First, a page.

For many kids, a puppet is a toy, wrapped around a hand or even a single finger like a decorated mitten. For young Koryu Nishikawa V, puppets were a business that had been in his family for more than 160 years.
Now 65, the Hachioji Kuruma Ningyo Puppet Theater’s fifth grandmaster began learning kuruma ningyo puppetry from his father at age 13. Even before his official training, Nishikawa haunted the theaters where they practiced, running errands backstage.
For the last few decades, he’s been sprinting around the globe, bringing the tradition to venues outside of Japan, like Wellesley College’s Jewett Auditorium, where he and his troupe will perform Tuesday.
The puppets, some of which are more than 100 years old, are made of cypress and weigh up to 13 pounds. Their faces are painted simply, often in white, black, and red, but wear expressions potent enough to make you wonder if they haven’t obtained a little vitality in their longer-than-human lives.
“The expression of the puppet is the most difficult because [I] could be performing as a child, as an adult, as a male, as a female,” Nishikawa said through an interpreter. “The emotional movements of these dolls are the most difficult and something [I] feel will be a lifelong learning experience, training experience, perfection experience.”
Each performer sits atop a rokuro kuruma, a small box with wheels, controlling the doll’s movement with hands and feet. Shrouded in black clothing, they loom behind their wooden counterparts. Accompanied by musicians, they glide through prayers and battles and flirtations, their postures mirroring those of their puppets. And there are moments, Nishikawa said, where the line between performer and puppet blurs.
“There are a lot of moments in the performance where [we] can feel the audience reaction and it becomes very vivid in [our] minds, the expression the puppets are having,” he said. “That’s when [I] definitely feel there is a very strong bond. Those moments are the moments when [we] are one with the puppet.”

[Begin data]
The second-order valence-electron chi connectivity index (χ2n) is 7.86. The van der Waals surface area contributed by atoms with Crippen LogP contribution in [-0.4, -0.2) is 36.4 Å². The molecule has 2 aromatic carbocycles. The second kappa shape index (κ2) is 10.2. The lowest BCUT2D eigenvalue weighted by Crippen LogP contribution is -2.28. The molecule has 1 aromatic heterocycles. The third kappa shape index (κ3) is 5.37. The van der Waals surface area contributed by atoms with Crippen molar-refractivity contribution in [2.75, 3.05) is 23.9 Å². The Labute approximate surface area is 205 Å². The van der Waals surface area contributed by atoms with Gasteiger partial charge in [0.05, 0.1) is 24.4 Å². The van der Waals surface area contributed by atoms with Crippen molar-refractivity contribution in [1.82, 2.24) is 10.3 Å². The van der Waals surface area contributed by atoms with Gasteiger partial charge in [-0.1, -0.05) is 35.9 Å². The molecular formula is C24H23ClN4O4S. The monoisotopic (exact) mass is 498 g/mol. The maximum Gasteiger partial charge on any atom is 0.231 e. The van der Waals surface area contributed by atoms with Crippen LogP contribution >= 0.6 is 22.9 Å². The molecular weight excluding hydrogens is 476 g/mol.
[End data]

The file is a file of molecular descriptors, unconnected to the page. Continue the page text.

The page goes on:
At Wellesley, the troupe will perform three love stories. “Yugao,” a new piece, adapts a story from “The Tale of Genji,” in which the titular officer’s love interest is possessed by the spirit of a jealous lover. In “Kuzunoha,” a mother struggles with being separated from her child. “Tsuri On’na,” the program’s lightest piece, follows a man “fishing” for a wife.
Like many components of kuruma ningyo, these tales are rather old. Nonetheless, Nishikawa believes the problems those historic female characters face aren’t so different from the challenges modern women deal with.
“[I] really feel the heart and soul, the struggles that women face haven’t really changed,” he said. “When most of these stories were written, during [Japan’s] Edo period, women’s status was absolutely not the same as men and in certain ways very limited. And yet, the positive outlook these women have toward life, [I] see a strong similarity with women today.”
Don’t worry if the history mentioned above is unfamiliar. In fact, that’s sort of the point. Nishikawa hopes Western audiences not only enjoy the show but also learn a little something about Japanese culture.
After all, teaching is central to the kuruma ningyo tradition. Without it, the art couldn’t have survived generations of sons training to hoist the mantle of grandmaster onto their shoulders. Like his father, Nishikawa’s son began learning in his early teens.
“When [I] would be in training [with my father], mentally [I] would switch and say this is my master teacher. But the reality is it was hard sometimes,” Nishikawa said. “Now that [I’m] teaching [my] son [I] can imagine the same kind of struggle [my] son is going through.”
At 22, his son has been training for around a decade, but he’s only started expressing himself through puppetry in the past couple years.
Maybe a puppeteer’s touch takes a while to seep through the aged cypress, to become capable of animating something so rigid. But when it does, the stories they tell can reach beyond human limitations.
“Puppets can be just a piece of wood. But they can also be more than human,” Nishikawa said. “There’s a lot these puppets can express when they’re [just] still. And because they’re puppets, they can fly or break in half. [I] strongly believe there’s a unique expression, sometimes more than human, that these puppets can tell.”
Hachioji Kuruma Ningyo Puppet Theater
Presented by the Japan Society of Boston. At Jewett Auditorium, 106 Central St., Wellesley, March 5 at 6 p.m. Tickets $15-$45, www.japansocietyboston.org
Jenni Todd can be reached at email@example.com.